Currency Conundrums

By: Rob Kirby | Thu, Nov 24, 2005
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In light of much of what has been going on - from a macro economic perspective - I felt it might be appropriate to review some of the fundamental factors that affect [or should affect] a currency's worth. As we can see below,

the U.S. dollar [as measured by the U.S. Dollar Index] has been strengthening from roughly the Spring of 2005. Let's examine some of the fundamentals to ascertain whether or not this rise in the dollar's value has been warranted.

Forces Behind Exchange Rates

According to Jason Van Bergen at,

Fiscal policy is the means by which a government adjusts its levels of spending in order to monitor and influence a nation's economy. It is the sister strategy to monetary policy (see Formulating Monetary Policy), with which a central bank influences a nation's money supply. These two policies are used in various combinations in an effort to direct a country's economic goals.

Well, we certainly do not need to go on ad nausea in this space about U.S. fiscal policy. Suffice to say that policies in place have led to arguably unsustainable deficits of the current [trade imbalance] and fiscal [government spending] accounts.

The responsibility of administering the monetary policy in the U.S. falls on the shoulders of the Federal Reserve. The tools at the Fed's disposal to carry out this task are most commonly thought to be interest rates. While interest rates are indeed a powerful 'lever' in determining demand for credit - and thus the economy's fortunes - it is not the only tool the Fed has at its disposal.

The Fed sets Reserve Requirements for the banking system. By altering the level of reserves that deposit taking institutions must hold in their vaults or on deposit with the Regional Fed Banks - the Fed can directly affect the aggregate money supply in circulation.

The Fed has another powerful tool in its bag - called Open Market Operations - that enable the Fed to rapidly inject or withdraw vast amounts of money into the banking system via repos [short term borrowing - or purchase and resale - of securities from the market place] or matched sales [short term selling and subsequent repurchase] of securities through member banks and investment houses. This powerful tool [open market operations], in effect, allows the Fed to be seen to be acting with constraint [reigning in inflation] in the economy whilst simultaneously opening the monetary or liquidity spigots [doing exactly the opposite] in terms of injecting 'short term' cash in the banking system. Needless to say, over the past 12 Fed hikes in interest rates [dating back to June 04] - which have seen the Fed raise rates from an historic low 1% to the current 4% - virtually all open market operations undertaken by the Fed have been through the repo [monetary aggregate add] mechanism. Interesting, in my opinion, from a group that preaches how vigilant they are on preventing inflation.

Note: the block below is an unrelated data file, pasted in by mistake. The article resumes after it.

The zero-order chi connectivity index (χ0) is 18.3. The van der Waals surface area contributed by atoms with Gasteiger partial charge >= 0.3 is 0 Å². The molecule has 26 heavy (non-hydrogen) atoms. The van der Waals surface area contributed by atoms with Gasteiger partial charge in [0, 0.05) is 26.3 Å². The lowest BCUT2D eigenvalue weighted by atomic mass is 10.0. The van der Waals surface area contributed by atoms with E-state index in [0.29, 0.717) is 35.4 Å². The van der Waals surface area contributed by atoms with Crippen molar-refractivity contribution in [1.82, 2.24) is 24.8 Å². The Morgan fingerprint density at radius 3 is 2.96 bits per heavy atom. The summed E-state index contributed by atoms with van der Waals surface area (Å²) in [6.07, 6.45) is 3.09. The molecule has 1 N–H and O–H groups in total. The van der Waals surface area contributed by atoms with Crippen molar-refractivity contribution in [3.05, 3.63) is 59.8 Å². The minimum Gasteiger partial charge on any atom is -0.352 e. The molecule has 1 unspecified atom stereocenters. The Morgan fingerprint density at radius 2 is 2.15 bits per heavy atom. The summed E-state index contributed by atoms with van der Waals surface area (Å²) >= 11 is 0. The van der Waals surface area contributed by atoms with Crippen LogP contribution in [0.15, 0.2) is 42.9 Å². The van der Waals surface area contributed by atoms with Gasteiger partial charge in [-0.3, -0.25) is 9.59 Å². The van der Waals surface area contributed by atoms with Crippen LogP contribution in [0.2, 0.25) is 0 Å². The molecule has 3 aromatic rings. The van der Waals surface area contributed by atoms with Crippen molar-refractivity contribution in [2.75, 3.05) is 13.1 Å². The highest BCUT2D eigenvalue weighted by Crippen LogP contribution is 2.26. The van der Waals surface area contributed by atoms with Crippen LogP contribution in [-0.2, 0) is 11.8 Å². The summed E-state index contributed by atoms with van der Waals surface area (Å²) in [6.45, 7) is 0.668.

So, there you have it folks, on the fiscal front - an accident looking for a place to happen and on the monetary front - a central bank [the Fed] that seems [by empirical observation] to want to have it both ways. Many would argue that this is decisively fundamentally negative, yet the dollar appreciates?

But Why?

In a fiat monetary system where no money is backed by the discipline of the gold [or equivalent] standard - governments and central banks are ultimately free to create as much currency as they desire - at virtually no cost - unless you want to consider misallocation of resources and asset bubbles "costly." We certainly do have our fair of these now, don't we?

In a globalized world - one that depends on international trade to the extent ours does - countries tend to act in mercantilist self interest, not allowing their currencies to appreciate against their counterparts to ensure the vitality of the export sectors [and accompanying jobs] of their economies. As such, under a fiat money regime - when an export led economy sees their currency start to rise in value [lessening foreign demand] - they simply "print" their domestic currency to buy "or prop" the devaluing currency to maintain the status quo. A negative side effect of all this is, left unchecked, all this money printing tends to be 'highly inflationary.'

Has anyone [with the exception of the Fed, of course] noticed any inflation?

And If All Else Fails

If your currency fundamentally wants to "fall" in value [meaning foreigners want to liquidate] - and you want to protect or project an image of the opposite - there are other ways you might consider 'picking up the slack,' so to speak. Consider this if you will:

Chavez Moves Venezuelan Money Out of U.S.
Associated Press

Venezuela has moved its central bank foreign reserves out of U.S. banks, liquidated its investments in U.S. Treasury securities and placed the funds in Europe, Venezuelan President Hugo Chavez said Friday.

"We've had to move the international reserves from U.S. banks because of the threats," from the U.S., Chavez said during televised remarks from a South American summit in Brazil.